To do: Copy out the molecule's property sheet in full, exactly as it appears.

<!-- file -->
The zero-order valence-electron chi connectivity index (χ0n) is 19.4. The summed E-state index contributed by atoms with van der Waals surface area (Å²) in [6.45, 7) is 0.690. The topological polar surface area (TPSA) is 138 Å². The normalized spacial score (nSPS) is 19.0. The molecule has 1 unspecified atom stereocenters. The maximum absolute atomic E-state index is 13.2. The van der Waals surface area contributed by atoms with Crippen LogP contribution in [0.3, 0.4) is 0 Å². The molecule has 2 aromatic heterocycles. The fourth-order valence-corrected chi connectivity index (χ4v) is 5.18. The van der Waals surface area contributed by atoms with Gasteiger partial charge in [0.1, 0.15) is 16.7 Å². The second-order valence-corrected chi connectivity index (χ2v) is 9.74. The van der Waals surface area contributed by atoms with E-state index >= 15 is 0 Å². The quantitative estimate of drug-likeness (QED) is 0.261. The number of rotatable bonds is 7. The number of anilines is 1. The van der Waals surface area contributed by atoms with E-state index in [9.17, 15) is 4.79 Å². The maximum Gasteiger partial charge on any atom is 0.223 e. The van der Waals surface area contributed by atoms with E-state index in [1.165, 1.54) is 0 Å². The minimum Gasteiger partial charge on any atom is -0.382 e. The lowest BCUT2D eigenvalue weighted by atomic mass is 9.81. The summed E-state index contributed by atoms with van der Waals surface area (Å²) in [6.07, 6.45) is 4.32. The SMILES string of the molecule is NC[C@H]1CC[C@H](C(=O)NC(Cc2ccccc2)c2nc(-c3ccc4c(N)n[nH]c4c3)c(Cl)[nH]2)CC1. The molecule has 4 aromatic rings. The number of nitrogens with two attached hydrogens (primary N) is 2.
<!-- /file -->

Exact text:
The zero-order valence-electron chi connectivity index (χ0n) is 19.4. The summed E-state index contributed by atoms with van der Waals surface area (Å²) in [6.45, 7) is 0.690. The topological polar surface area (TPSA) is 138 Å². The normalized spacial score (nSPS) is 19.0. The molecule has 1 unspecified atom stereocenters. The maximum absolute atomic E-state index is 13.2. The van der Waals surface area contributed by atoms with Crippen LogP contribution in [0.3, 0.4) is 0 Å². The molecule has 2 aromatic heterocycles. The fourth-order valence-corrected chi connectivity index (χ4v) is 5.18. The van der Waals surface area contributed by atoms with Gasteiger partial charge in [0.1, 0.15) is 16.7 Å². The second-order valence-corrected chi connectivity index (χ2v) is 9.74. The van der Waals surface area contributed by atoms with E-state index >= 15 is 0 Å². The quantitative estimate of drug-likeness (QED) is 0.261. The number of rotatable bonds is 7. The number of anilines is 1. The van der Waals surface area contributed by atoms with E-state index in [9.17, 15) is 4.79 Å². The maximum Gasteiger partial charge on any atom is 0.223 e. The van der Waals surface area contributed by atoms with E-state index in [1.165, 1.54) is 0 Å². The minimum Gasteiger partial charge on any atom is -0.382 e. The lowest BCUT2D eigenvalue weighted by atomic mass is 9.81. The summed E-state index contributed by atoms with van der Waals surface area (Å²) in [6.07, 6.45) is 4.32. The SMILES string of the molecule is NC[C@H]1CC[C@H](C(=O)NC(Cc2ccccc2)c2nc(-c3ccc4c(N)n[nH]c4c3)c(Cl)[nH]2)CC1. The molecule has 4 aromatic rings. The number of nitrogens with two attached hydrogens (primary N) is 2.